There are times in a woman's life when she questions her most basic beliefs. There are moments that break open lifelong assumptions.
Since adolescence, I have held the belief that a week or two of the summer should, if financially possible, be spent abroad. This does not mean mountains, bracing wind or interesting cathedrals. It means somewhere on the Mediterranean, soaking up the sun so meagerly rationed in Britain. It means swimming, the wine cheap but cheerful, and broken-backed novels around the beach lounger.
As millions of Britons know, it also means endless airport queues, usually at about 4am; flights on which you are crammed like dazed animals heading for the abattoir; and packed, noisy resorts.
The Mediterranean is almost full. The French, Spanish and Italian coasts form a nearly unbroken, thousand-plus-miles-long line of barbecued flesh.
The Greek islands are pulsating with Eurotrash music and the sound of young men throwing up.
Where we went this year, on a relatively obscure part of the Greek mainland, tractors and earthmovers were flattening every available outcrop of sea-facing land for new holiday villas. The north African coast is now a mass tourism magnet. Turkey is spotted with resorts. Even Croatia is filling up, they tell me. As I float, blissfully, in the oily azure waters, I can't help wondering where all the sewage goes.
Then there's the climate. Global warming brings its unpredictable events, including sudden dousings and storms in southern Europe, but the sun shines on. The trouble is, increasingly, it shines blisteringly on. One of the most miserable weeks I've had was in an Italian house a couple of years ago with no air-conditioning, when it was so hot no one got a wink of sleep at night. By day, towns like Siena and Florence were empty because nobody could bear to walk their baking streets. Forest fires from Provence to Portugal have become a staple of August front pages around Europe.
All of this could be borne -- there are shady spots, sea breezes still -- if we felt that at least the summer migration south was a guilt-free, innocent pleasure. But it isn't. The vast growth in cheap and charter air travel is a serious contributor to global warming, and rightly rising fast up the political agenda. The aviation economist Brendon Sewill has just published a devastating pamphlet, Fly now, grieve later, (Aviation Environment Federation), about the impact of flying on global warming. It isn't just the carbon dioxide emissions.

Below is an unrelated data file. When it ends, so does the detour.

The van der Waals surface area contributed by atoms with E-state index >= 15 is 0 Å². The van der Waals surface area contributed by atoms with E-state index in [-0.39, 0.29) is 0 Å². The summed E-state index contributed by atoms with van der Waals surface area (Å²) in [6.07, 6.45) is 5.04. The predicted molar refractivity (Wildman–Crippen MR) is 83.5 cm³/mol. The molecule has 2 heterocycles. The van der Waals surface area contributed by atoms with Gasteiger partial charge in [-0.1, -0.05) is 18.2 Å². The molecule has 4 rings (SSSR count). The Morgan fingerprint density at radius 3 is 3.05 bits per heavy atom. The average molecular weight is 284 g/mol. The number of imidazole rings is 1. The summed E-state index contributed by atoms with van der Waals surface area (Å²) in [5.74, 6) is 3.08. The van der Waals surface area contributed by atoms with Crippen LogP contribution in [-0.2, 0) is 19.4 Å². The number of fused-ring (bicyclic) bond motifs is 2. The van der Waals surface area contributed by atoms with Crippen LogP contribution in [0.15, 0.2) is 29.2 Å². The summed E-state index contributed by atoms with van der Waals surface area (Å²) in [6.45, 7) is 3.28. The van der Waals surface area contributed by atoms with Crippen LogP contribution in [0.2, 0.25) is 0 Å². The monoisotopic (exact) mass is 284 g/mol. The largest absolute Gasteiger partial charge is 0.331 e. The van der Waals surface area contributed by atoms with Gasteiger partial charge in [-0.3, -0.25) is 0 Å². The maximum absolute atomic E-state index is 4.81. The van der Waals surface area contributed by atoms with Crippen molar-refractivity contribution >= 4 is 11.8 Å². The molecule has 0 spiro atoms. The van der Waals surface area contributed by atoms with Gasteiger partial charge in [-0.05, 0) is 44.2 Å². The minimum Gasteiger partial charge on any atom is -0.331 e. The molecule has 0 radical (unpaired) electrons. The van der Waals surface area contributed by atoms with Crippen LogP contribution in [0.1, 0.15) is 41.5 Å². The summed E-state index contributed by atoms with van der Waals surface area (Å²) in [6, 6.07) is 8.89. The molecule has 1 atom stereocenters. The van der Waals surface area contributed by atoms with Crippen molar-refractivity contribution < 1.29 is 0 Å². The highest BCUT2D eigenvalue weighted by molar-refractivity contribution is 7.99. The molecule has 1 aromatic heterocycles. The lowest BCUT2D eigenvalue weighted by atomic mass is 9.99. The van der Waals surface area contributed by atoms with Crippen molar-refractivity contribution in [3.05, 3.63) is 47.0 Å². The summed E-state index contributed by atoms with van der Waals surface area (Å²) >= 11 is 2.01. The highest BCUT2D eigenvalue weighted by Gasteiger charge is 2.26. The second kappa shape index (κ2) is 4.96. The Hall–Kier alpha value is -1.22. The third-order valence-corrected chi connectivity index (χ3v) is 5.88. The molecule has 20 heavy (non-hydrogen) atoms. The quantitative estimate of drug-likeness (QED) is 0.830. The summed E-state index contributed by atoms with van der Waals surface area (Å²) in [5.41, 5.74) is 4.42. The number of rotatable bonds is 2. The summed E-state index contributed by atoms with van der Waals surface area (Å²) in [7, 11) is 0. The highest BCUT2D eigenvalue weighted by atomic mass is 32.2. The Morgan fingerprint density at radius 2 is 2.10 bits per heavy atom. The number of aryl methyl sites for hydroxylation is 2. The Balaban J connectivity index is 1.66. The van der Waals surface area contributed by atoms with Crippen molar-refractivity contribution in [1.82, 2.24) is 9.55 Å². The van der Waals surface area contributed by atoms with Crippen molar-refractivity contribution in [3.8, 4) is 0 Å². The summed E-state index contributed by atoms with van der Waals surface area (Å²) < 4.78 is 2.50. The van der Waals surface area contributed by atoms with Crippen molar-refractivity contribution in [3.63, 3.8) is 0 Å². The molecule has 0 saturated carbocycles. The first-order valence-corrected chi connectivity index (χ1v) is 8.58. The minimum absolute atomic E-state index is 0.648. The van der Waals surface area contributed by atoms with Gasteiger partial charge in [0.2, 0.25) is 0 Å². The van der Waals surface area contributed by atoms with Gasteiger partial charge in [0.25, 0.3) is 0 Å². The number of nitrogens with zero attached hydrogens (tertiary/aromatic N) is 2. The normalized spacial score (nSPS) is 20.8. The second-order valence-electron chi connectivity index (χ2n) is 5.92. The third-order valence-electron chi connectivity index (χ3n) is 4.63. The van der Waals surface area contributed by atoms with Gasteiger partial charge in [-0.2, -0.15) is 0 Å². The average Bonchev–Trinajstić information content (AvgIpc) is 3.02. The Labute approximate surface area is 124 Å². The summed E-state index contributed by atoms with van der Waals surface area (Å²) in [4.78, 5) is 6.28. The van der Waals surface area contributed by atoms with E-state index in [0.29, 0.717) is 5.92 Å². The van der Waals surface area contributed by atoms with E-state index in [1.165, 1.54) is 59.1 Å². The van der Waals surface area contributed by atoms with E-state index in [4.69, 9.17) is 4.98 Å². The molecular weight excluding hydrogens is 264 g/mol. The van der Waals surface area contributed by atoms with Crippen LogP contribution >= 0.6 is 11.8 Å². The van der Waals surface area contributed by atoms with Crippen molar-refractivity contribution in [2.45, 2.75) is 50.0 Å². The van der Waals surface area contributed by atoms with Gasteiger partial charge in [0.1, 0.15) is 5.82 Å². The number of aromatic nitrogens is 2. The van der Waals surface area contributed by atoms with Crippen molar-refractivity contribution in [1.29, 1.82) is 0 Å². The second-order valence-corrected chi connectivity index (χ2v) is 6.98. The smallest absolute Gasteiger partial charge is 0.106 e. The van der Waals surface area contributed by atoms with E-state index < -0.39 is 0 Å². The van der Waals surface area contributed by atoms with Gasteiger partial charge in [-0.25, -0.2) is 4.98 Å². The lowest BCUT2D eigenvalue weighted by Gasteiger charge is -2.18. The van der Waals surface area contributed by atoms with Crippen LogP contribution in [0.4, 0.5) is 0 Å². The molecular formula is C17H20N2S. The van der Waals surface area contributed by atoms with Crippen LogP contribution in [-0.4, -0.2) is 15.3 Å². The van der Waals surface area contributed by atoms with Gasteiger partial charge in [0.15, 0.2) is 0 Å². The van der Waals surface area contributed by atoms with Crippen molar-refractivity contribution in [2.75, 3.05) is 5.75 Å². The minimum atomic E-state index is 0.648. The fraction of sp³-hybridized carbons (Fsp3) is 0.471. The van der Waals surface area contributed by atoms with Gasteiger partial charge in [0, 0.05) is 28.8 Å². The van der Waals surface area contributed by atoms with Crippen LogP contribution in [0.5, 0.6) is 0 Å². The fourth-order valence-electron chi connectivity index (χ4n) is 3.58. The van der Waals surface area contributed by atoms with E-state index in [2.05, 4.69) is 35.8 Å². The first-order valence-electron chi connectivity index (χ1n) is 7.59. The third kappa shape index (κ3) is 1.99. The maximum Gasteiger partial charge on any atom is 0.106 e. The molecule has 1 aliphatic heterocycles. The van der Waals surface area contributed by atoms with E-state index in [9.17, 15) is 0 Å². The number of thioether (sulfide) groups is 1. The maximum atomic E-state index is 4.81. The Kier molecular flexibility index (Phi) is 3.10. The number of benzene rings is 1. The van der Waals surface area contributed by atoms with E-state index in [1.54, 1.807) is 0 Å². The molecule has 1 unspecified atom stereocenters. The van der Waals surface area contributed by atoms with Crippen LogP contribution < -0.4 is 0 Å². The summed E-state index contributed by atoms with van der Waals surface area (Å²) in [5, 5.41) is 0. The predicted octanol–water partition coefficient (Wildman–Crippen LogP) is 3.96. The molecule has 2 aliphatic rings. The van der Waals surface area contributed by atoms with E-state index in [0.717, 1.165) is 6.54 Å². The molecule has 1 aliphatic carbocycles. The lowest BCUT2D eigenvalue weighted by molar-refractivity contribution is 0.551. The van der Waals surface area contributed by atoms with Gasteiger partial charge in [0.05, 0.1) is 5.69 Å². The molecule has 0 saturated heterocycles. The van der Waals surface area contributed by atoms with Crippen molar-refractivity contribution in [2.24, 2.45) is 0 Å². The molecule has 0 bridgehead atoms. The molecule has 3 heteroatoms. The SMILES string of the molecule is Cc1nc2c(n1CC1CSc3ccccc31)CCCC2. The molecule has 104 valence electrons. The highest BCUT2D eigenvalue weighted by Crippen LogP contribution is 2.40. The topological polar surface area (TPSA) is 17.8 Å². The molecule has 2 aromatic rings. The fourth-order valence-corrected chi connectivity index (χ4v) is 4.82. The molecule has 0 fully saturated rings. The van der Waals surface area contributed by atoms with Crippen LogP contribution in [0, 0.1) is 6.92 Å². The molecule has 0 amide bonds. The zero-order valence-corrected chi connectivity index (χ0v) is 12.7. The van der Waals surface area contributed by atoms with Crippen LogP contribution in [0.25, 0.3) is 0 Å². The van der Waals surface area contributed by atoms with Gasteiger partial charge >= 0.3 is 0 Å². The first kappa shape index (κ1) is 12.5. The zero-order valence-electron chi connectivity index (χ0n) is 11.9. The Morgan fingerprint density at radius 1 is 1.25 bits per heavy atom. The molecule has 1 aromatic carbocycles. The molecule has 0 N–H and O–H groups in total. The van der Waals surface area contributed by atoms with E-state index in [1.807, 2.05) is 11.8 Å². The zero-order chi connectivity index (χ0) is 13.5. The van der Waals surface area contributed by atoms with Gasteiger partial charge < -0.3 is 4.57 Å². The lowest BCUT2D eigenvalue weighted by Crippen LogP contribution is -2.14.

He describes the smog created by aircraft exhaust gases, the hot, moist-air-forming condensation trails and the effect of engine kerosene on cirrus cloud formation. This makes flying up to four times more damaging than if measured by emissions alone.
He says that flying is by far the worst thing we do, much worse than driving around in big cars.
"Young eco-warriors who care passionately about recycling set off to backpack around the world with hardly a thought that they may be undoing tenfold what they have tried to achieve," he said.
Even "elderly couples proudly tell their friends how they have flown halfway round the world to visit their grandchildren without recognizing that they themselves have helped to destroy their grandchildren's future."
Between 1990 and 2000, worldwide aviation emissions grew by 50 percent. Here in the UK, the Department for Transport is promoting a huge growth in air travel (an extra 275 million passengers over the next 25 years), expanding airports and assuming huge further increases in aviation emissions -- more than canceling out the reductions forecast for other parts of the economy. The government itself says that by 2030, aviation emissions "could amount to about a quarter of the UK's total contribution to global warming."